Is the border open?
Not quite. The Biden administration is leaning on a public health law invoked by the Trump administration to quickly expel migrants who are encountered at the US-Mexico border, typically single adults and some families.
In February, for example, the majority of migrants encountered at the US-Mexico border were immediately turned back -- and some of those tried to cross again. Numbers had started to steadily climb last summer.
Of the nearly 97,000 migrants who crossed the border illegally in February, around 70,100 were turned away, according to US Customs and Border Protection data
. Those numbers may reflect some repeat crossers. If not for that Trump-era policy, they would generally be processed and come into US custody.
That is similar to how the border was operating over the last year under Trump, except for one difference -- unaccompanied migrant children aren't being expelled.
The Biden administration, in the case of children, reverted to the process as it was pre-pandemic -- accepting unaccompanied children into the US and transferring them to the custody of the Department of Health and Human Services, which is charged with their care.
"With kids we're seeing something unique that is larger than what we've seen before," said Andrew Selee, president of the Migration Policy Institute, a nonpartisan think tank. "With adults we're also seeing larger numbers than we have in recent years, but they're not getting in."
When was the last border crisis and how bad was it?
In 2019, the Trump administration faced high numbers of families and children coming to the US southern border. During the 2019 fiscal year, the Border Patrol arrested more than 473,000 migrant families and around 76,000 unaccompanied migrant children.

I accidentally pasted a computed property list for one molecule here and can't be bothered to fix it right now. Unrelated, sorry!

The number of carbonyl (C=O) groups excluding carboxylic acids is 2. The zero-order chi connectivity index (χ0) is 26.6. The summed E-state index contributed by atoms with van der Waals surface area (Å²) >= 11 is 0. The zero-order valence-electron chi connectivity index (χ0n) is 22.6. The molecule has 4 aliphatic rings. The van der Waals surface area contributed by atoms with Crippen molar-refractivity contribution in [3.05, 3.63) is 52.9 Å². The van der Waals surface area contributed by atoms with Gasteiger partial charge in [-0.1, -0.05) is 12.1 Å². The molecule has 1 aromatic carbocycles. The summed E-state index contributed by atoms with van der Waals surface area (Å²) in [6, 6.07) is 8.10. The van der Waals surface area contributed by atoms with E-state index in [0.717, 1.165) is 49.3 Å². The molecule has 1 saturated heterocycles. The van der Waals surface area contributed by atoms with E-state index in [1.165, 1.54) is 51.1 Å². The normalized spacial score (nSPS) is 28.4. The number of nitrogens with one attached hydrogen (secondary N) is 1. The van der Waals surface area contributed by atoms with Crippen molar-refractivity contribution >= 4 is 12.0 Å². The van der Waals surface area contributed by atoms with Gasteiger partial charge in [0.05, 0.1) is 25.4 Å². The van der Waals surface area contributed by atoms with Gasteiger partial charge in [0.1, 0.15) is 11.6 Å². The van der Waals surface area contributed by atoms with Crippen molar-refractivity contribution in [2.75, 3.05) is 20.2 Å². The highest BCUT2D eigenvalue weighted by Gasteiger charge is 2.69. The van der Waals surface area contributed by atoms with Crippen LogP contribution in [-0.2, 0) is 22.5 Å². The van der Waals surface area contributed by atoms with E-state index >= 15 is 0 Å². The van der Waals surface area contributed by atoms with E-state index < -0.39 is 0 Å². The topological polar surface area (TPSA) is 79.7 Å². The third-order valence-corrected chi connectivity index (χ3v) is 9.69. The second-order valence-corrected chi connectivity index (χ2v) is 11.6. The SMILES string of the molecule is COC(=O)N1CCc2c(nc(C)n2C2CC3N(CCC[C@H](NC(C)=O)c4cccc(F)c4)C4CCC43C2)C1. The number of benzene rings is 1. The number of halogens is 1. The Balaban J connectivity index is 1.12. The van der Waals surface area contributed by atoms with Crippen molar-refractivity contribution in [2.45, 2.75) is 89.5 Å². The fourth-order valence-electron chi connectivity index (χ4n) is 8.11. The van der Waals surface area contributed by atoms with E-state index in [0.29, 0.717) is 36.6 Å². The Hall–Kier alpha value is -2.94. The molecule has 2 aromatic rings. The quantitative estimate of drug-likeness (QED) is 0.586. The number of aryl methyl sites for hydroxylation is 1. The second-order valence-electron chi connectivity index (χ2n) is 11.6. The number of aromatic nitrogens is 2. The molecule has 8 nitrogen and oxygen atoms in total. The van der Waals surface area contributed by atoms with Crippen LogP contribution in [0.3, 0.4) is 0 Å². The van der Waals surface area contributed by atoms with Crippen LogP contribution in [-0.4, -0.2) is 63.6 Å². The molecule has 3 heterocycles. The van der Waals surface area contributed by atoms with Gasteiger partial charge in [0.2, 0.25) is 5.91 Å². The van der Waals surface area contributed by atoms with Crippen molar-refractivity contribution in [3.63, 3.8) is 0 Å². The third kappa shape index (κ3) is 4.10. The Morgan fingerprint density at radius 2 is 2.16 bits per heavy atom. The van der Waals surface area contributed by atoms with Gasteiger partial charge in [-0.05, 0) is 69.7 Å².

The flow of migrants overwhelmed government resources, resulting in overcrowding at Border Patrol facilities and in some cases, children seen sleeping on the floor.
May 2019 saw the highest number of overall apprehensions: 144,000.
How does 2019 compare with 2021 for children?
As far as unaccompanied minors, the number of children arrested at the border in March will likely easily surpass the high during May 2019, when around 11,400 unaccompanied children were arrested, according to preliminary government data CNN has reviewed
The trend is unmistakable. In February, more than 9,200 unaccompanied children were arrested by US Border Patrol on the US-Mexico border, up from 5,694 in January, according to the latest available CBP statistics.
In May 2019, at the height of that crisis, 11,475 unaccompanied kids were arrested by US Border Patrol. In February of that year, 6,817 unaccompanied children had been arrested.
We're still early in the year, which is why the accelerated pace of arrests is so concerning. Seasonal trends tell us numbers go up in the spring and summer.